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Given the cost differences, what would your club choose a 172 or 182?Given the cost differences, what would your club choose a 172 or 182?

The Pittsburgh Flying Club in Pennsylvania is looking to get a new aircraft that will carry the club forward for at least 10 to 15 years. Frank Beresnyak asked for help on the AOPA Facebook Flying Club page. He wrote, “Our current club economics are as follows: $109/hr wet and $79 dues. If we moved to a newer 172: $109/hr wet and $130-$140 dues (got to pay the note) If we moved to a newer 182 : $140/wet and $140 $150 dues. If given the choice between the 172 and 182, which would you choose? Would an increase in dues cause you to go elsewhere to rent/fly?”

Kelby Ferwerda‪ Personally, I would ask what the primary goal of the club is. If you’re pursuing flight training, the 172 is a great platform. If you want to go somewhere, the 182 is the better bet!

‪Bob Buchner‪ Assuming this is a non-equity club, if dues are going to jump to buy a newer plane for the club, I do think many folks would look at and consider alternatives where they might get a better value, ie a club not burdened by such debt, or possibly checking into local FBO rental rates. You might consider having a few members lease a plane back to the club which would help change the financial dynamics, in that way those who are paying for the plane are gaining equity.

‪Marc Epner‪ I agree with Kelby. If the mission is to train primary students then go with the 172. If the mission is to go places and carry more people, the 182 makes a lot of sense. Regarding the members inclination to move to another club, it would depend on why they joined the club. If they still see value, they probably won't leave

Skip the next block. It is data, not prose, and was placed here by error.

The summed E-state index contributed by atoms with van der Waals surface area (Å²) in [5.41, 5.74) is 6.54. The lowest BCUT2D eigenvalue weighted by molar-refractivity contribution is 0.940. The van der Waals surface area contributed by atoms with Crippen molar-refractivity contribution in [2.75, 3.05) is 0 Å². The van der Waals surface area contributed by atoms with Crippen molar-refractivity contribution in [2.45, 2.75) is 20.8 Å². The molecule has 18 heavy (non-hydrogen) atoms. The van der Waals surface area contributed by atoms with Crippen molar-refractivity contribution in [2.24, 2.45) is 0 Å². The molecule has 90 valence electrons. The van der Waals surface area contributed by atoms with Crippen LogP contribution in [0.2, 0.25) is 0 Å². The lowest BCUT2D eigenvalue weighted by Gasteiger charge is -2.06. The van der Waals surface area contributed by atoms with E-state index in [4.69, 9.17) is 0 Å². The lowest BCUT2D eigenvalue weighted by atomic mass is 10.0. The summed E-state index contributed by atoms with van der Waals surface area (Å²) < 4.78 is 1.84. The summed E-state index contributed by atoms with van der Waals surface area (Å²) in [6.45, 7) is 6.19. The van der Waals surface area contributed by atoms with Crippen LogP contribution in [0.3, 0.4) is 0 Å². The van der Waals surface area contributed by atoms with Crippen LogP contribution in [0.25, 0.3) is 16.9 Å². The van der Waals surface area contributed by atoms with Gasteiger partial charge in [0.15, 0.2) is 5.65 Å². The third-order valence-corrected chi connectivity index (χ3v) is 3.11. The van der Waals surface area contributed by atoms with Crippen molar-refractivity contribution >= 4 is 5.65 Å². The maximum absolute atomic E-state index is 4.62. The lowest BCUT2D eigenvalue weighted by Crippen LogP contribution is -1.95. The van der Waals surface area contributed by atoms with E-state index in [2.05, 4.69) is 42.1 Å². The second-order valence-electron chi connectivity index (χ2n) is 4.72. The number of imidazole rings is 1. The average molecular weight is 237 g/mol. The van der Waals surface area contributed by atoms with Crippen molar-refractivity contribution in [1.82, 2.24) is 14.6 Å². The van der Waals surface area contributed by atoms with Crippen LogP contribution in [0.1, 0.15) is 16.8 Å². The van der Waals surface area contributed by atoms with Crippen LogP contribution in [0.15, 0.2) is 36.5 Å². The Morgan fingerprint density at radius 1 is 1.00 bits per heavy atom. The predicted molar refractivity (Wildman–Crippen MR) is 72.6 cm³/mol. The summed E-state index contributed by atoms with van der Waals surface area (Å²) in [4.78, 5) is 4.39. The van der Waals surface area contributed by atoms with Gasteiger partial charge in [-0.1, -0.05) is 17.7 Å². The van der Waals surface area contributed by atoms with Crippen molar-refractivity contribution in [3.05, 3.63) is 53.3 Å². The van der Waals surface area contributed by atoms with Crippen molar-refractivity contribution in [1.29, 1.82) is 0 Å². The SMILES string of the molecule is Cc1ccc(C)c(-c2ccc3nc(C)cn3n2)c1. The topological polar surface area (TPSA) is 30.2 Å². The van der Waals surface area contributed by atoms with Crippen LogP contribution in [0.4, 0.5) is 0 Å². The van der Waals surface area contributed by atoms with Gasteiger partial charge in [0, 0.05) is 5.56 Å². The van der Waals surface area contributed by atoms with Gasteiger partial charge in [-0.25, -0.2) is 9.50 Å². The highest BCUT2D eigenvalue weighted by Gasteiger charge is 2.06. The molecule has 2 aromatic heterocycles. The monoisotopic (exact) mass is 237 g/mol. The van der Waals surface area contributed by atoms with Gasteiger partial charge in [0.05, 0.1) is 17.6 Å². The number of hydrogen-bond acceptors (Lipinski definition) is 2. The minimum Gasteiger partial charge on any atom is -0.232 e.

Bob Pring‪ Frank, we faced some of the same questions you pose in our club. We surveyed the membership to understand what type of plane they might want and what they were willing to pay in dues and hourly rates. Once you have this data in hand, it's much easier to decide the best way forward.

‪Marc Epner‪ We used a survey very effectively. Only two questions need to be asked. One, what airplane would you like and two, how many hours will you fly it. You could ask a third, what would you pay for it. We found that you should divide the number of hours by 2 to get an accurate estimate.

‪Harvey Greenberg‪ The going-places question is key. The Penn Yan Flying Club, Inc. had several going-places airplanes over the years. In my tenure, we replaced a Piper Arrow with a Cirrus SR20. The problem was that while members went places years ago, you can count the number of cross-country trips these days on not very many hands. Maybe one.

Bob Diorio‪ if you accept members with a recreational license, you need the 172.

Lucas Schuster‪ We just purchased a different 172 and plan on selling the first. A loan has been acquired and financially things will be the same for members. Annual dues of $250 and $75/hr wet. Plus the fly in breakfast brings in a decent [amount]. With 19 members we are relying on selling to maintain current fee structure. I’m probably not answering your question very well but I hope sharing our experience helps.

Topics: Flying Club, Aviation Industry, Cross Country

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